Two Minutes With Dr. Ken Serota
Dr. Ken Serota graduated from the University of Toronto Faculty of Dentistry in 1973 and was awarded the George W. Switzer Memorial Key for excellence in Prosthodontics. He received his certificate in Endodontics and Master of Medical Sciences Degree in nuclear medicine from the Harvard-Forsyth Dental Center in Boston, Massachusetts. In 1981 he was a recipient of the American Association of Endodontics Memorial Research Award for his work in nuclear medicine screening procedures related to dental pathology. He provided an interactive endodontic program for the Ontario Dental Association from 1983 to 1997 and was awarded the O.D.A. Award of Merit in 1987 for his efforts in the provision of continuing education. In 1994, he was selected for Fellowship in the Pierre Fauchard Academy for his contributions to the art and science of dentistry and to the Academy of Dentistry International 2002.
Be Positive and Keep Smiling By: Solange Sfeir
Just collected some quotes related to dentistry and thought to share them with you. Be Positive & keep Smiling…
AAA After Appointment Action by: Ehab Heikal
A very typical frustration for many dentists is to have cancelled appointments. And I have discussed in another section of the book, that such cases should be punished in case of no show.
Bio-Minimalism: Trends and Transitions in Endodontics By: Martin Trope, Kenneth S. Serota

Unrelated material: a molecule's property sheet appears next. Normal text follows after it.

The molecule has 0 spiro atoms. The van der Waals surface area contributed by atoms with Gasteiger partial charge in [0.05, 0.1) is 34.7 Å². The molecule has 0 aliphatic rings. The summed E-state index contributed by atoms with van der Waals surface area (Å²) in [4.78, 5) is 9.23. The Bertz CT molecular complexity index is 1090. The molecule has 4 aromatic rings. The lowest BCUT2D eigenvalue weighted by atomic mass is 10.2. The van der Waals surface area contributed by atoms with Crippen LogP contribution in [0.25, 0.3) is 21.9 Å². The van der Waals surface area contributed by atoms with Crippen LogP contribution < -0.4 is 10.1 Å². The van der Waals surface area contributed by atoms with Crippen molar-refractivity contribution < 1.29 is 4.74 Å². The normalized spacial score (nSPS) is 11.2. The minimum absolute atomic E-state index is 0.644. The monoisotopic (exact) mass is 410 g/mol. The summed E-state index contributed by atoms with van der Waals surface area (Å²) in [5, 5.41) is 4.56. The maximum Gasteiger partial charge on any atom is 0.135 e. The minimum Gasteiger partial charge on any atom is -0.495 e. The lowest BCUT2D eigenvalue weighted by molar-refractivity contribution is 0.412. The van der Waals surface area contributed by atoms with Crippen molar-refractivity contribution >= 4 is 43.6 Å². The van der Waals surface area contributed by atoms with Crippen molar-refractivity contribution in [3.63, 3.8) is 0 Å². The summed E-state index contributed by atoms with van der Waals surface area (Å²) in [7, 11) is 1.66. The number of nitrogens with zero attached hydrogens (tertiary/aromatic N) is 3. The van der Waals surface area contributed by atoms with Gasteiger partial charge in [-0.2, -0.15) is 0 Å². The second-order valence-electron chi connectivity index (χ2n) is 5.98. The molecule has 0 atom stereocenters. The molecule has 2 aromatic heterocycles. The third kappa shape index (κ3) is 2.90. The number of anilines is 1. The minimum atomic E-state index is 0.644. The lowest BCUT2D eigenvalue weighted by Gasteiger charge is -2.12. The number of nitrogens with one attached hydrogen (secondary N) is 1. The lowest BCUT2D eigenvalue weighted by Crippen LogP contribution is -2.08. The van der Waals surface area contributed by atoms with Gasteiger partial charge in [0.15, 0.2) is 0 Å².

Preservation of natural tooth structure during an endodontic procedure is paramount in order to ensure predictable clinical success. In the past, access cavity preparation, instrument design and taper as well as spatial accommodation for obturation techniques has inadvertently induced iatrogenic potential to the results achieved and over time, functional stresses have caused the tooth to fail both biologically and structurally. The winds of change in endodontics are negating these unfortunately sequelae as a result of bio-minimalistic considerations in access, metallurgical and engineering redesign of files systems and the introduction of new obturation materials.
Can Flap Design Affects Patient Morbidity Following Mandibular Third Molar Surgery? By: Abdurrahman A. Al-Samman
Purpose: Surgical removal of impacted mandibular third molars is associated with various postoperative complications that influence the patients’ quality of life in the week following surgery. The purpose of this study is to review the effect of flap design on postoperative pain, swelling and trismus.
Materials: The PubMed database was searched for the related. Only randomized prospective clinical trials, that measure part or all of the secondary outcomes, were included.
Conclusions: Several different flap designs have been attempted to minimize these complications. Some of these designs may be advantageous in reducing postoperative pain and swelling. However, Flap design does not seem to have an effect on maximum mouth opening.
Summarized & Presented by: Mohammad Adnan Abu Khalifeh
Clinical Performance of a Glass Ionomer Restorative System: a 6-year Evaluation
Could the Application of Bioactive Molecules Improve Vital Pulp Therapy Success? A Systematic Review
Piezotome Rhinoplasty Reduces Postsurgical Morbidity and Enhances Patient Satisfaction: A Multidisciplinary Clinical Study